Town named as one of eight new nuclear sites

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A JOBS-boosting new nuclear power station for Hartlepool has moved another step closer.

The Government has confirmed eight sites where new multi-million pound reactors can be developed, and Hartlepool is one of them.

A new plant could employ around 450 highly-skilled people with 3,000 workers needed to build it over five years. The plant could generate enough energy to power 1.5m homes.

The others approved are: Sizewell, Suffolk; Bradwell, Essex; Heysham, Lancashire; Hinkley Point, Somerset; Oldbury, South Gloucestershire; Sellafield, Cumbria, and Wylfa, Anglesey.

The plans for new nuclear power plants are part of a series of national policy statements on energy which were published following a public consultation.

They will be debated and voted on in Parliament but ministers are hopeful that, with a pro-nuclear majority in the Commons, they will win the argument.

Hartlepool MP Iain Wright said: “It is a step in the right direction and it means it looks increasingly like Hartlepool will get a replacement power station.

Town Mayor Stuart Drummond said plants in the south would be the first to be developed but he added: “We shall continue to prepare ourselves and lobby as hard as we can to get one here.”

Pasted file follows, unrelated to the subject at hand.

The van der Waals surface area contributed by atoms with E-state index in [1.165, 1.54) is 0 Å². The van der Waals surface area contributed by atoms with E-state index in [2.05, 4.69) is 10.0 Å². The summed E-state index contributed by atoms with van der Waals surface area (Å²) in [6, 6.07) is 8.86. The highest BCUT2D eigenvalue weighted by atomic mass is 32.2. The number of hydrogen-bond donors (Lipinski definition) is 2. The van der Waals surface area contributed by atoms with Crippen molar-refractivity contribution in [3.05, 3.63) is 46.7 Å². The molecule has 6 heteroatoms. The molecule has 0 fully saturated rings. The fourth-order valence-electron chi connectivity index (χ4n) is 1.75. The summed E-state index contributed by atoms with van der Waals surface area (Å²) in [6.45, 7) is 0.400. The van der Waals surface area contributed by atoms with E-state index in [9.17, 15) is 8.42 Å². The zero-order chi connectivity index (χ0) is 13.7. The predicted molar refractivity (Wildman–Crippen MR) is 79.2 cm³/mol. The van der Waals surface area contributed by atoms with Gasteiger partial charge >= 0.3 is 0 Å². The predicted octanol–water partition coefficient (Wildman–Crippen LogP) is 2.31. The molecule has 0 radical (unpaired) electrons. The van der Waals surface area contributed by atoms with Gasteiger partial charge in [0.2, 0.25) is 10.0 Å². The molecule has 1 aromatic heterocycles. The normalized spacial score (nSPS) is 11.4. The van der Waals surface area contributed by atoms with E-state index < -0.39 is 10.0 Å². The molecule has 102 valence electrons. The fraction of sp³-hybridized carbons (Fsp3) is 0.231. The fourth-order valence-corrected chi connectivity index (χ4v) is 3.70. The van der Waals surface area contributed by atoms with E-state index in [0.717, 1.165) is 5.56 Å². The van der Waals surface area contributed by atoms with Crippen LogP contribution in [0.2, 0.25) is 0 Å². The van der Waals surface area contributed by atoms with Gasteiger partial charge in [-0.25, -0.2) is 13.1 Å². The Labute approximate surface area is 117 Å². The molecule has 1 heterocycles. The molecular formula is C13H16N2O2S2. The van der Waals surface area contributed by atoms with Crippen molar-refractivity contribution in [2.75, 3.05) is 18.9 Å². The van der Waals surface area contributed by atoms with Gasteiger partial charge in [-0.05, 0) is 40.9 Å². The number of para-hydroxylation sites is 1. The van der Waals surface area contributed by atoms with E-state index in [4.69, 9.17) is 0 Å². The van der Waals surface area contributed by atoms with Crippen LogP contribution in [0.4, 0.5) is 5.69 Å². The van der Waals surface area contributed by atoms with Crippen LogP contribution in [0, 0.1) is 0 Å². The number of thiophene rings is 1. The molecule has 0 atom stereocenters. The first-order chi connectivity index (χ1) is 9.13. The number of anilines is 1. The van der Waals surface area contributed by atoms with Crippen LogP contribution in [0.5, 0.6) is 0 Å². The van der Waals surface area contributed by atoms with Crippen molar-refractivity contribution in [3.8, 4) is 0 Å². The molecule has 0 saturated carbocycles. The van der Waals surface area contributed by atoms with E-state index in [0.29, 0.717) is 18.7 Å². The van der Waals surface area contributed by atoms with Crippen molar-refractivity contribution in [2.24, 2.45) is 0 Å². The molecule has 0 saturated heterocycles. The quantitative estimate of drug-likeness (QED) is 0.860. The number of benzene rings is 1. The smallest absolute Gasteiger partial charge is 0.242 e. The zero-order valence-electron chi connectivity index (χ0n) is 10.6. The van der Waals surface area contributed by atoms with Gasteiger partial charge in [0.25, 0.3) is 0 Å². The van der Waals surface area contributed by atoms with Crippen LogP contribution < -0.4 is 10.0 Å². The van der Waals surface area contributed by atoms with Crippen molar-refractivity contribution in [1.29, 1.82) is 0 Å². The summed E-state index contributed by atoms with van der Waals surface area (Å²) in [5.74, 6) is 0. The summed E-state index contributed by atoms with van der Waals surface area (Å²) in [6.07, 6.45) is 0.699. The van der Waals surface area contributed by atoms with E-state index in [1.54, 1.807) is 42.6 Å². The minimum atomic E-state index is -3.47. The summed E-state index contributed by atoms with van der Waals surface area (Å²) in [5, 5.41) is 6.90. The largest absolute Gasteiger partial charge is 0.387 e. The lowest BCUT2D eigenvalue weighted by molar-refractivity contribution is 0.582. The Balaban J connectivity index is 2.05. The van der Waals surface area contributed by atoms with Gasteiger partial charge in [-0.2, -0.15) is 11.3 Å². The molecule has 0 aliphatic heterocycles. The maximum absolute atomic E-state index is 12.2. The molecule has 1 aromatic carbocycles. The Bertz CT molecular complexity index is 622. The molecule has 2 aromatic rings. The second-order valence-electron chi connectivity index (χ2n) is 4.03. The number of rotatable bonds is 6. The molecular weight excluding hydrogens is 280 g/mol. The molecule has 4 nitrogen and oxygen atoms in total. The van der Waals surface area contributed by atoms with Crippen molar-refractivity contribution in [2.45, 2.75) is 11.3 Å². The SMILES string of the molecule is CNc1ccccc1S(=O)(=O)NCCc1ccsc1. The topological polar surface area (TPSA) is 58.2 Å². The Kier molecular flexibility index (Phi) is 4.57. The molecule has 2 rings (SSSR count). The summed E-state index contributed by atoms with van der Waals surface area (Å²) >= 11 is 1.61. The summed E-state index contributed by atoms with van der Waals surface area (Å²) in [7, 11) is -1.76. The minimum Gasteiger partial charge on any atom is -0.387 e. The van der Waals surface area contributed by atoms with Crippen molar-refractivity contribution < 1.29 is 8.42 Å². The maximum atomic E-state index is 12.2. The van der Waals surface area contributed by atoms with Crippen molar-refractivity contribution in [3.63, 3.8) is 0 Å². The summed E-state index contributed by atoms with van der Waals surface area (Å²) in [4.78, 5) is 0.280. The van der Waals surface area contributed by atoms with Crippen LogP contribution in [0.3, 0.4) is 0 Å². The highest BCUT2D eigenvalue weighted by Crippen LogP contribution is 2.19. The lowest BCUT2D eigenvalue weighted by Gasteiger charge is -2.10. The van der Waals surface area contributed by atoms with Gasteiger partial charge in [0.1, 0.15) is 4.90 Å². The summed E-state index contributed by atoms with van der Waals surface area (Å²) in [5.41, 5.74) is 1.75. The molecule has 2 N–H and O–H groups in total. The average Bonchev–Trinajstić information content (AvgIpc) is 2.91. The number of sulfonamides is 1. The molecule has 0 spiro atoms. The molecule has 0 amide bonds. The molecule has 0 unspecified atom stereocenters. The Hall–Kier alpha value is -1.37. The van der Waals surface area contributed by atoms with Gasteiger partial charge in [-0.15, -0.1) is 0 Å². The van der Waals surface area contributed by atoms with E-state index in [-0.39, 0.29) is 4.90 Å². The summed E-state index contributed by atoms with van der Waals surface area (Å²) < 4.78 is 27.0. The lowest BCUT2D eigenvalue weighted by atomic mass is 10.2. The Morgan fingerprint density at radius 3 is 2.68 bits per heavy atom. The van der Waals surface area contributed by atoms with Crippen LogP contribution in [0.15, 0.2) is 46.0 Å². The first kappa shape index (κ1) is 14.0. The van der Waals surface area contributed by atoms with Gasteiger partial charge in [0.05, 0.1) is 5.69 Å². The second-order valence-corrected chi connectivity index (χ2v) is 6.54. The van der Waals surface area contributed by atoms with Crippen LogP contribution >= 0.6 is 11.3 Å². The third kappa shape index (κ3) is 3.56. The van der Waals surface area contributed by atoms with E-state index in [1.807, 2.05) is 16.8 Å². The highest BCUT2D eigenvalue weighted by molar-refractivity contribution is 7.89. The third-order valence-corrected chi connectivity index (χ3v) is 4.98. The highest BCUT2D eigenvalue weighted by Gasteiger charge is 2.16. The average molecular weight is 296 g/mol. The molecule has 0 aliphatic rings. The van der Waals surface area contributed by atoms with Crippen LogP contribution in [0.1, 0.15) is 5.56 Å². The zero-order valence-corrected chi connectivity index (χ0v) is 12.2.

Councillor Ray Wells, leader of the Conservative Group in Hartlepool, said: “This would not only secure existing jobs but it would also lead to hundreds of construction jobs in town.”

James Ramsbotham, chief executive of the North East Chamber of Commerce, said: “While it is not yet clear when the new plant will come on stream, there are clearly going to be opportunities for companies in the North-East to be involved in the supply chain for decommissioning the existing plant and building the new one.”

A Government minister has talked of the massive benefits that a new nuclear power station could bring to Hartlepool.

Energy Minister Charles Hendry, in a statement to the Hartlepool Mail, said: “For decades, the North-East played a key role in supplying the UK with the energy that powers our homes and businesses.

“The nuclear power station at Hartlepool has been providing low carbon electricity for 30 nearly years now. Around a quarter of the UK’s generating capacity is due to close by the end of this decade. We need to replace this with secure, low carbon, affordable energy.

“This will require over £100bn worth of investment in electricity generation alone. This means twice as much investment in energy infrastructure in this decade as was achieved in the last decade.”

Mr Hendry added: “With investment comes opportunity. The construction of a nuclear power station at Hartlepool could generate up to 5,000 jobs. Across the country, an expansion in offshore wind expansion could bring 70,000 jobs, and carbon capture and storage could support up to 100,000 jobs by 2030.

As developers bring forward proposals for major energy projects, the views of local people will be central to our concerns. And because every part of the country has its own unique landscape and characteristics, decisions will be based on local conditions.”